There is also a intermediate lobe in many animals. For instance in fish it is believed to control physiological colour change. In adult humans it is just a thin layer of cells between the anterior and posterior pituitary. The intermediate lobe produces melanocyte-stimulating hormone (MSH), although this function is often (imprecisely) attributed to the anterior pituitary. Pars intermedia is the boundary between the anterior and posterior lobes of the pituitary. ... Melanocyte-stimulating hormone (MSH) is a peptide hormone produced by cells in the intermediate lobe of the pituitary gland. ...


Functions

The pituitary hormones help control some of the following body processes:

Human development is the process of growing to maturity. ... A sphygmomanometer, a device used for measuring arterial pressure. ... This article is about human pregnancy in biological females. ... Parturition redirects here. ... It has been suggested that the section Benefits for the infant from the article Breastfeeding be merged into this article or section. ... A sex organ, or primary sexual characteristic, as narrowly defined, is any of those anatomical parts of the body which are involved in sexual reproduction and constitute the reproductive system in a complex organism; in mammals, these are: Female: Bartholins glands, cervix, clitoris, Fallopian tubes, labia, ovaries, Skenes... The thyroid gland and its relations In anatomy, the thyroid (IPA θaɪɹoɪd) is an endocrine gland. ... Structure of the coenzyme adenosine triphosphate, a central intermediate in energy metabolism. ... Impact from a water drop causes an upward rebound jet surrounded by circular capillary waves. ... Osmolality, in biology and chemistry, is a measure of moles of solute per kg of water. ...

Pathology

Disorders involving the pituitary gland include:

Condition Direction Hormone
Acromegaly overproduction growth hormone
Growth hormone deficiency underproduction growth hormone
Syndrome of inappropriate antidiuretic hormone overproduction vasopressin
Diabetes insipidus underproduction vasopressin
Sheehan syndrome underproduction prolactin
Pituitary adenoma overproduction any pituitary hormone
Hypopituitarism underproduction any pituitary hormone

Acromegaly (from Greek akros high and megas large - extremities enlargement) is a hormonal disorder that results when the pituitary gland produces excess growth hormone (hGH). ... Growth hormone (GH) or somatotropin (STH) is a protein hormone which stimulates growth and cell reproduction in humans and other animals. ... Growth hormone deficiency is the medical condition of inadequate production of growth hormone (GH) and its effects on children and adults. ... Growth hormone (GH) or somatotropin (STH) is a protein hormone which stimulates growth and cell reproduction in humans and other animals. ... The syndrome of inappropriate antidiuretic hormone (SIADH) is a condition commonly found in the hospital population, especially in patients being hospitalized for central nervous system (CNS) injury. ... Arginine vasopressin (AVP), also known as argipressin or antidiuretic hormone (ADH), is a human hormone that is released when the body is low on water; it causes the kidneys to conserve water, but not salt, by concentrating the urine and reducing urine volume. ... Diabetes insipidus (DI) is a disease characterized by excretion of large amounts of severely diluted urine, which cannot be reduced when fluid intake is reduced. ... Arginine vasopressin (AVP), also known as argipressin or antidiuretic hormone (ADH), is a human hormone that is released when the body is low on water; it causes the kidneys to conserve water, but not salt, by concentrating the urine and reducing urine volume. ... Sheehan syndrome, also known as Simmonds disease, postpartum hypopituitarism or postpartum pituitary necrosis is hypopituitarism (decreased functioning of the pituitary gland), caused by necrosis due to blood loss and hypovolemic shock during and after childbirth. ... Prolactin (PRL) is a peptide hormone primarily associated with lactation. ... Pituitary adenomas are tumors that occur in the pituitary gland, and account for about 10% of intracranial neoplasms. ... Hypopituitarism is a medical term describing deficiency (hypo) of one or more hormones of the pituitary gland. ...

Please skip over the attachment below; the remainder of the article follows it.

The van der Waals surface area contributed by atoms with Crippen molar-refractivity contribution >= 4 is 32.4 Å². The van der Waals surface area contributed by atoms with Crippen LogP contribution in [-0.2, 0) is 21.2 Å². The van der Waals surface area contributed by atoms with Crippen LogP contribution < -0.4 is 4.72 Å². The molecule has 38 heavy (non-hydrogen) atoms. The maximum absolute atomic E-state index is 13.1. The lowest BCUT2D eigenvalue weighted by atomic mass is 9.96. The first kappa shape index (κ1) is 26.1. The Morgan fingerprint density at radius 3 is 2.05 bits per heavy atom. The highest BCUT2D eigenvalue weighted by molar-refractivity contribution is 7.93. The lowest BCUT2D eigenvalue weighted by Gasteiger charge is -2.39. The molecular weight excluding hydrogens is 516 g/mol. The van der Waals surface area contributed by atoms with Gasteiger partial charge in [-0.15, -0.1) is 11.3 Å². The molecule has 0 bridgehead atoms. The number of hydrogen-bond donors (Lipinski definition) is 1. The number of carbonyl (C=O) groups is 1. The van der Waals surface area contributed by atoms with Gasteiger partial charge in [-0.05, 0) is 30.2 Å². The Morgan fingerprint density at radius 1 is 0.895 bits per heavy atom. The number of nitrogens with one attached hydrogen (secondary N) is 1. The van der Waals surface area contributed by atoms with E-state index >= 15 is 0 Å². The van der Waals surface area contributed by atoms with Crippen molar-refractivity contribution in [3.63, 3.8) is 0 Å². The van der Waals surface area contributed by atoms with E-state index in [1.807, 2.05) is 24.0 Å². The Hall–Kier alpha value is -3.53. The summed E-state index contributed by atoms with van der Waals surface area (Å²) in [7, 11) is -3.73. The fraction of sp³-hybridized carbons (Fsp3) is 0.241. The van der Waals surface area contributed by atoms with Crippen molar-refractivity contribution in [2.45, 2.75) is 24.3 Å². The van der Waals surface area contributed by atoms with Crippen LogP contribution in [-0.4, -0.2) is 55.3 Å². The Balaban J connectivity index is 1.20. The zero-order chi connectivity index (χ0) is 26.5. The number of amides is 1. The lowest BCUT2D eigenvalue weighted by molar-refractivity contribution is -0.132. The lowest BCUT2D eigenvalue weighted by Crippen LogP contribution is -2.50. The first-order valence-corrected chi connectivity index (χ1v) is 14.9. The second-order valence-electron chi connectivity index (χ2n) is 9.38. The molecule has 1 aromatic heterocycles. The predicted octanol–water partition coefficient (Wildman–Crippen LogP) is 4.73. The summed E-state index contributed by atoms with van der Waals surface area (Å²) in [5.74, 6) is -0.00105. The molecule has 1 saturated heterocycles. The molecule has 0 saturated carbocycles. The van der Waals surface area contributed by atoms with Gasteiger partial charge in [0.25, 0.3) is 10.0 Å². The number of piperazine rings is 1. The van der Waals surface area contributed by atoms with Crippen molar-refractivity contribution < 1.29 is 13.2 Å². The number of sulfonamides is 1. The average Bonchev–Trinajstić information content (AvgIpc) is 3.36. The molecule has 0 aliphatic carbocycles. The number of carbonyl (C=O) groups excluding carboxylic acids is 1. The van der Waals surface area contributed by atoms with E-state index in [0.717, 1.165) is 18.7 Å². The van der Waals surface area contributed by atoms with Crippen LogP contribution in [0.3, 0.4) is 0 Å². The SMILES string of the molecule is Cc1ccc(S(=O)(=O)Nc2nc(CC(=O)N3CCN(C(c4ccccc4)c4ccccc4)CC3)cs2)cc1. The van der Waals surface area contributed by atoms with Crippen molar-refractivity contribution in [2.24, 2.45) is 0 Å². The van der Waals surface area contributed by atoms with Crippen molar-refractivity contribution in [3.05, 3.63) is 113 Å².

Additional images

See also

An MRI scan of the head. ...

References

  1. ^ Gibo H, Hokama M, Kyoshima K, Kobayashi S (1993). "[Arteries to the pituitary]". Nippon Rinsho 51 (10): 2550-4. PMID 8254920. 

External links

  • NeuroNames hier-382
  • Histology at BU 14201loa
  • The Pituitary Gland, from the UMM Endocrinology Health Guide
  • Oklamoma State, Endocrine System
  • Pituitary apoplexy mimicking pituitary abscess [[1]]

  Results from FactBites:
 
Pituitary gland disorders (329 words)
Hypopituitarism is a condition that affects the anterior lobe of the pituitary gland.
Pituitary gigantism due to growth hormone excess is the single condition which accounts for nearly all cases of pathologic extreme height.
Pituitary tumors are abnormal growths on the pituitary gland.
Reference.com/Encyclopedia/Pituitary gland (633 words)
The pituitary gland, or hypophysis, is an endocrine gland about the size of a pea that sits in a small, bony cavity (sella turcica) covered by a dural fold (sellar diaphragm) at the base of the brain.
The pituitary fossa, in which the pituitary gland sits, is situated in the sphenoid bone in the middle cranial fossa at the base of the brain.
The anterior lobe is derived from the oral ectoderm and is composed of glandular epithelium.
  More results at FactBites »